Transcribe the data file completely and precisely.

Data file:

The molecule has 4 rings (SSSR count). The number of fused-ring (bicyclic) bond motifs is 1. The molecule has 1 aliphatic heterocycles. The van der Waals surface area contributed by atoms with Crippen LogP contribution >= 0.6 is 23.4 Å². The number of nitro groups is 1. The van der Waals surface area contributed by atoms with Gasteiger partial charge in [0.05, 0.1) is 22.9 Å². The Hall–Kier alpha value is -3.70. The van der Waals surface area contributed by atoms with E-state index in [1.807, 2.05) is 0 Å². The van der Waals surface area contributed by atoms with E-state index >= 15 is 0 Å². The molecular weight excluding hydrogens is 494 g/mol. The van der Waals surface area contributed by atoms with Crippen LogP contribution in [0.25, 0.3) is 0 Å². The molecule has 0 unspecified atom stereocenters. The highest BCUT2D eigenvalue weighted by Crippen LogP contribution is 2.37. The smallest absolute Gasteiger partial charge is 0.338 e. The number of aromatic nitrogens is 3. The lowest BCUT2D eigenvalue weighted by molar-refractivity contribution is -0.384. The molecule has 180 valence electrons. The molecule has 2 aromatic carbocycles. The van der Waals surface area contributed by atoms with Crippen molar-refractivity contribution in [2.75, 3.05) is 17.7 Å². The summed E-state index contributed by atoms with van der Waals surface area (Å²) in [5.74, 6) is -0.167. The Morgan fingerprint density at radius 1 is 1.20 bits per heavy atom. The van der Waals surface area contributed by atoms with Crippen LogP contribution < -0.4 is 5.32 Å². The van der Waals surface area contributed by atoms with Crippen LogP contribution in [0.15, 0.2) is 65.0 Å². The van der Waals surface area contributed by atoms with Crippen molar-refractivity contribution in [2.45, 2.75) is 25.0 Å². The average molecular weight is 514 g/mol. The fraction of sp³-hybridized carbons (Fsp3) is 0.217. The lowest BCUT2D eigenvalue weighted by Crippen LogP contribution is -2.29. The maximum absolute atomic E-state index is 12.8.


The molecule has 4 rings (SSSR count). The number of fused-ring (bicyclic) bond motifs is 1. The molecule has 1 aliphatic heterocycles. The van der Waals surface area contributed by atoms with Crippen LogP contribution >= 0.6 is 23.4 Å². The number of nitro groups is 1. The van der Waals surface area contributed by atoms with Gasteiger partial charge in [0.05, 0.1) is 22.9 Å². The Hall–Kier alpha value is -3.70. The van der Waals surface area contributed by atoms with E-state index in [1.807, 2.05) is 0 Å². The van der Waals surface area contributed by atoms with E-state index >= 15 is 0 Å². The molecular weight excluding hydrogens is 494 g/mol. The van der Waals surface area contributed by atoms with Crippen LogP contribution in [0.25, 0.3) is 0 Å². The molecule has 0 unspecified atom stereocenters. The highest BCUT2D eigenvalue weighted by Crippen LogP contribution is 2.37. The smallest absolute Gasteiger partial charge is 0.338 e. The number of aromatic nitrogens is 3. The lowest BCUT2D eigenvalue weighted by molar-refractivity contribution is -0.384. The molecule has 180 valence electrons. The molecule has 2 aromatic carbocycles. The van der Waals surface area contributed by atoms with Crippen molar-refractivity contribution in [2.75, 3.05) is 17.7 Å². The summed E-state index contributed by atoms with van der Waals surface area (Å²) in [5.74, 6) is -0.167. The Morgan fingerprint density at radius 1 is 1.20 bits per heavy atom. The van der Waals surface area contributed by atoms with Crippen LogP contribution < -0.4 is 5.32 Å². The van der Waals surface area contributed by atoms with Crippen LogP contribution in [0.15, 0.2) is 65.0 Å². The van der Waals surface area contributed by atoms with Crippen molar-refractivity contribution in [2.45, 2.75) is 25.0 Å². The average molecular weight is 514 g/mol. The fraction of sp³-hybridized carbons (Fsp3) is 0.217. The lowest BCUT2D eigenvalue weighted by Crippen LogP contribution is -2.29. The maximum absolute atomic E-state index is 12.8.